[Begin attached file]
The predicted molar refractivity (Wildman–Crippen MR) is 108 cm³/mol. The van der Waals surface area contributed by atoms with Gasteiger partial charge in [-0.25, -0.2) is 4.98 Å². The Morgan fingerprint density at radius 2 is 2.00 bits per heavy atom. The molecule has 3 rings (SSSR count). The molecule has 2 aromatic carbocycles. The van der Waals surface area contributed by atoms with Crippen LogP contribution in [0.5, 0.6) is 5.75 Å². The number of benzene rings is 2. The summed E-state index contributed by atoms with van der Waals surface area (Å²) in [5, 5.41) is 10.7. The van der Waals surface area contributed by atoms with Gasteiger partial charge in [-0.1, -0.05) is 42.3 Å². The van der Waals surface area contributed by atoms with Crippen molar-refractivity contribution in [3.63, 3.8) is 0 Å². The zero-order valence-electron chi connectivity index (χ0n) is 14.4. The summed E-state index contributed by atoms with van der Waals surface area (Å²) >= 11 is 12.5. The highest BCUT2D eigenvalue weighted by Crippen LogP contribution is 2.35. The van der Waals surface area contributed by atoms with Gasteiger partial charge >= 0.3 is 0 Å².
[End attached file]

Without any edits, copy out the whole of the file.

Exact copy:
The predicted molar refractivity (Wildman–Crippen MR) is 108 cm³/mol. The van der Waals surface area contributed by atoms with Gasteiger partial charge in [-0.25, -0.2) is 4.98 Å². The Morgan fingerprint density at radius 2 is 2.00 bits per heavy atom. The molecule has 3 rings (SSSR count). The molecule has 2 aromatic carbocycles. The van der Waals surface area contributed by atoms with Crippen LogP contribution in [0.5, 0.6) is 5.75 Å². The number of benzene rings is 2. The summed E-state index contributed by atoms with van der Waals surface area (Å²) in [5, 5.41) is 10.7. The van der Waals surface area contributed by atoms with Gasteiger partial charge in [-0.1, -0.05) is 42.3 Å². The van der Waals surface area contributed by atoms with Crippen molar-refractivity contribution in [3.63, 3.8) is 0 Å². The zero-order valence-electron chi connectivity index (χ0n) is 14.4. The summed E-state index contributed by atoms with van der Waals surface area (Å²) >= 11 is 12.5. The highest BCUT2D eigenvalue weighted by Crippen LogP contribution is 2.35. The van der Waals surface area contributed by atoms with Gasteiger partial charge >= 0.3 is 0 Å².